The Justice Department is issuing new guidance to federal agents on how to secure eyewitness identifications, an initiative designed to reflect decades of scientific research and bolster public confidence in the criminal justice system, NPR has learned.
The policy has two major components: It directs U.S. investigators to document or record an eyewitness's confidence in an identification at the very moment the ID is made, and it encourages federal agents to conduct "blind" or "blinded" photo arrays of suspects in which the agent leading the session doesn't know which photo represents the prime suspect.
"We view this as an important step in doing everything we can to ensure the greatest reliability possible for the evidence we're using at trial," Deputy U.S. Attorney General Sally Yates said.
Yates said the department based its guidance on research that supports the idea "of just how important it is to get as much detail as possible about just how sure that witness is that this is the guy" long before any trial or court proceeding begins.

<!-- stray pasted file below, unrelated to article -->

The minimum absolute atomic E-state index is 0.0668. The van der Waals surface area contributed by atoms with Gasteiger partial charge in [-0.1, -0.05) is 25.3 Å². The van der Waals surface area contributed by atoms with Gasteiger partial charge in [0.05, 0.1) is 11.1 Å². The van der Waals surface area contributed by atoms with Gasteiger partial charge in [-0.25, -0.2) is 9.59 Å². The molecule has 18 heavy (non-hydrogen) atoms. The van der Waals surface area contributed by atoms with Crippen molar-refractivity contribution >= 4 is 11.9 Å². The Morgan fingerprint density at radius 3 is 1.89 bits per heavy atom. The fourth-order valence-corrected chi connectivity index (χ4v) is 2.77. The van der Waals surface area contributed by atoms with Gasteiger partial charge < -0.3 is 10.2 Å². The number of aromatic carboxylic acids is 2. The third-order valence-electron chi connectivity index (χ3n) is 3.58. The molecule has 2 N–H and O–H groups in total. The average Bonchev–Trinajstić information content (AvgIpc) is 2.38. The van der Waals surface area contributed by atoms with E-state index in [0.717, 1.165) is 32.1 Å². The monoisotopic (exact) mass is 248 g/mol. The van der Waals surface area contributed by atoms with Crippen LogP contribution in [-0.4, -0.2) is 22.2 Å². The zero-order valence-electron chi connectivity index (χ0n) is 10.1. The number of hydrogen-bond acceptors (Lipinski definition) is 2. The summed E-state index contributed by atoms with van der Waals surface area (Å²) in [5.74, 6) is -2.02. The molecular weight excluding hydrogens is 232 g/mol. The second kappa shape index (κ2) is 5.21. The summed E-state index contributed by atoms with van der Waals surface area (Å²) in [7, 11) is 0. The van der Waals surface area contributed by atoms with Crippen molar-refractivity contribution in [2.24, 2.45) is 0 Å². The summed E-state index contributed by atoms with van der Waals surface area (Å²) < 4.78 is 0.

Authorities also are leery of the idea that a person leading a photo array could, intentionally or not, provide cues to an eyewitness about whom they should select out of a photo lineup. Such practices have been blamed for encouraging faulty eyewitness identifications and contributing to the problem of wrongful convictions.
That's why DOJ is urging law enforcement to conduct so-called blind photo displays.
"If you don't know, it's virtually impossible verbally or nonverbally ... to potentially be able to cue the witness," Yates said.
The guidance from Yates marks the first departmentwide policy for DOJ agencies, and it applies to such law enforcement components as the FBI, DEA, ATF and the U.S. Marshals Service.
"This DOJ memo reflects a series of best practices recommended by scientists based on research conducted over the past," said Brandon Garrett, a law professor at the University of Virginia and author of a book about wrongful convictions. "It adopts the recommendations of the 2014 National Academy of Sciences report. And it sends an important message that accuracy matters in criminal cases."
Garrett added that the procedures for lineups "are well designed to be practical and to apply in many different types of criminal cases where eyewitnesses are important."
You can read the guidelines here.